If you’ve not seen or heard of the game before you need to know that Rummikub is played with a set of 106 numbered tiles. Players ‘place’ melds or ‘runs’ of numbers on the table, and the first player to use all of his or her tiles is the winner. The rules are simple, and if you have ever played the card game ‘Rummy’ then you know most of them already. The game is very easy to learn, however, there is always an almost endless chain of moves – which means that each game you play is different. It also means that children will be thinking quite deeply about counting, calculation and game strategy.
… oh, it’s also great fun!
Rummikub is already steeped in simple maths work: players must build chains of numbers in order, so a player can play 5, 6, 7 as a run, but cannot play 4, 6, 7. Players are also involved in sorting and matching too.
It’s great just as it is – and we heartily recommend it as a fun family game… it’s a bit bulky to take on an aeroplane, and you certainly can’t play it in the car (although there is a new travel edition). This is a perfect table game for summer evenings.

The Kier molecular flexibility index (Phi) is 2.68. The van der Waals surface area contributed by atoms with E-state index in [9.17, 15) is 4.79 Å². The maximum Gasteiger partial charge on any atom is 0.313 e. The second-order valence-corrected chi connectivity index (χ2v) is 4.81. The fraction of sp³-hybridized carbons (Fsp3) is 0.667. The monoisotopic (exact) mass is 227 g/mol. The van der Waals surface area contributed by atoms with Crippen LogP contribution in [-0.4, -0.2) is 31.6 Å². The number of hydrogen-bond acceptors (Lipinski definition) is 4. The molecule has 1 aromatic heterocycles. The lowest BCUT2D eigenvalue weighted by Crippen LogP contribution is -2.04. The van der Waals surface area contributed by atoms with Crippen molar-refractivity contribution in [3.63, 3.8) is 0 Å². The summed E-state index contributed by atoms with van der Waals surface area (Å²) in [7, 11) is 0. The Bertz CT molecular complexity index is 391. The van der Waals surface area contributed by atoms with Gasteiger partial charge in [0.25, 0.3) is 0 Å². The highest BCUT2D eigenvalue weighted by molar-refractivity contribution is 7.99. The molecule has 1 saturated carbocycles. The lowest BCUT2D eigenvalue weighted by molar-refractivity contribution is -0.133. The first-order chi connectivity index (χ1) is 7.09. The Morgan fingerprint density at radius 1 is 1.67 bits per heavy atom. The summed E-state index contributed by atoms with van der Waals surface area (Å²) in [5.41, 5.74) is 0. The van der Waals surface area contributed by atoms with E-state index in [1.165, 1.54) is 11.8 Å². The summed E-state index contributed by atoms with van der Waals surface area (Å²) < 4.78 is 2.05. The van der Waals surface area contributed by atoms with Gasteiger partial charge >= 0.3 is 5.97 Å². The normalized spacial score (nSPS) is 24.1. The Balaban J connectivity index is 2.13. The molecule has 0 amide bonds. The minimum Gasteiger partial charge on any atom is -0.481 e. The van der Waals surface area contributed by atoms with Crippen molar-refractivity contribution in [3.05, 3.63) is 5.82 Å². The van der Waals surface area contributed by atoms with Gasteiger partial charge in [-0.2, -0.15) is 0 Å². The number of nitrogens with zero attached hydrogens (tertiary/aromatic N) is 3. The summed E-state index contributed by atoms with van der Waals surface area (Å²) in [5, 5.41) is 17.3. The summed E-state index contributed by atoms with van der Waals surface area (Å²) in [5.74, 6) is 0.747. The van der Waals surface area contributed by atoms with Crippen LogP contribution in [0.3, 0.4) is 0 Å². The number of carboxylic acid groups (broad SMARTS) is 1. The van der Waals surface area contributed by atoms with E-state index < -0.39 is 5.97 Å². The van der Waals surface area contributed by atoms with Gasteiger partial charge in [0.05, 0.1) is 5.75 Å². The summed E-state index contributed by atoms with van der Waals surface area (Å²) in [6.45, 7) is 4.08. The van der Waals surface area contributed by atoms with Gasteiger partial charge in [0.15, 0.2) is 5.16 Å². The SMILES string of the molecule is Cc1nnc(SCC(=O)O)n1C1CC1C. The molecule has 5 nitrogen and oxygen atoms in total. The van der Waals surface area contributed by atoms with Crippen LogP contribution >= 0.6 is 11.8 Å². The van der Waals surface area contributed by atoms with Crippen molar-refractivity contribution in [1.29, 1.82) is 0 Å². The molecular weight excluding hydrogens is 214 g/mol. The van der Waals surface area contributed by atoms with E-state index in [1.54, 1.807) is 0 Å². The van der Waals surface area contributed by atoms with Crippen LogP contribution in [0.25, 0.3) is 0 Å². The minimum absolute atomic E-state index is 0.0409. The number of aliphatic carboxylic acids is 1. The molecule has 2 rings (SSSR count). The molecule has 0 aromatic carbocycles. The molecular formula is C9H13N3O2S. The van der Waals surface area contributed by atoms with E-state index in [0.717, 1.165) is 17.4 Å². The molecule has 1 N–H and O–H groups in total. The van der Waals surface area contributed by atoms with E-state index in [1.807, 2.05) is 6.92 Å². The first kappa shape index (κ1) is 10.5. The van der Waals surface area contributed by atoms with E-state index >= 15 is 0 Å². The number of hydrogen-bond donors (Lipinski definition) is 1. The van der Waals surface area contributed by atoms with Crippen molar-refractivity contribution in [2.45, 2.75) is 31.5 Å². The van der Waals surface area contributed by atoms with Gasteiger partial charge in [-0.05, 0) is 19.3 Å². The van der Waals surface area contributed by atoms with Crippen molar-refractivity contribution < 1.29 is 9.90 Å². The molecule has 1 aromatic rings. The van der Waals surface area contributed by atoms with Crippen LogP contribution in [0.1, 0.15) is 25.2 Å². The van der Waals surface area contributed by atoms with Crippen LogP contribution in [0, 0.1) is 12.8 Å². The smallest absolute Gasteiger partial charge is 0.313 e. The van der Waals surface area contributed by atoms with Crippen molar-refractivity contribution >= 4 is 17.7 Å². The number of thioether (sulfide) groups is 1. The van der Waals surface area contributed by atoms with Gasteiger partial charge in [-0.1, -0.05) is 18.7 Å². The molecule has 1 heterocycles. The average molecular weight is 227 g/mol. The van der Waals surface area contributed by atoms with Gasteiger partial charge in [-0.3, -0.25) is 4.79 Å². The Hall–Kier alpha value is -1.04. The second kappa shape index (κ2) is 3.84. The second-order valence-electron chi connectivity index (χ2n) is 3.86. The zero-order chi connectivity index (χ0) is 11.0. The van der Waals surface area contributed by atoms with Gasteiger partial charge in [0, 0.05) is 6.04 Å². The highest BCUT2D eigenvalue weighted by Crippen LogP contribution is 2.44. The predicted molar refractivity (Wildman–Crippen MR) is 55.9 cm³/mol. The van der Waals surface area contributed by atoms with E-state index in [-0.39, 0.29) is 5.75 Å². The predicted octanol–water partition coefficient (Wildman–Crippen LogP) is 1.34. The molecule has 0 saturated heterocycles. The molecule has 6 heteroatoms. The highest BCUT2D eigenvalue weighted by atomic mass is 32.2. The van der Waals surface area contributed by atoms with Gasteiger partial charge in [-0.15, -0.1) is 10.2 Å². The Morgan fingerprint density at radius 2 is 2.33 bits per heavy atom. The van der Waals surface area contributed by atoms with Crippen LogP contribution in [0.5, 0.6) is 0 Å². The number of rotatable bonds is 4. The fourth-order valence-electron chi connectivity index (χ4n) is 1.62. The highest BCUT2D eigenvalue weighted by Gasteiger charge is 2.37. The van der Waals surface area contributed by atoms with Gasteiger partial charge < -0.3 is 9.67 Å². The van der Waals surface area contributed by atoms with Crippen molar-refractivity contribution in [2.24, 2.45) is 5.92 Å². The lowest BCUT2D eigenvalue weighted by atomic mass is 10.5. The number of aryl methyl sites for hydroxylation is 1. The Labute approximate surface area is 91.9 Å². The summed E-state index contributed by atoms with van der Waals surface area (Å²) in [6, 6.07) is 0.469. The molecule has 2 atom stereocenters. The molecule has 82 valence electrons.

Now, I hear the pain of the traditional Rummikub players, but there are some (mathematical) advantages to changing the rules a little.
Normally you can only make runs (1,2,3,4,5,6,7…) or melds (5,5,5). Now, if you want to take the maths a little further, and if you have already played the original version,. the following ideas may be useful.
In this (broken rules) version we can run even (or odd) numbers together:
Likewise, it can add more maths fun to allow players to also use any run of a multiple pattern (the image shows multiples of 4’s and 3’s). Or to allow players to use a series of prime numbers:
Let’s go further and allow runs of square numbers:
These new rules involve one additional requirement: the player must clearly explain the meld or run pattern they are making. Normal Rummikub rules then apply and other players can add, split or adjust the runs and melds when they play their next tiles.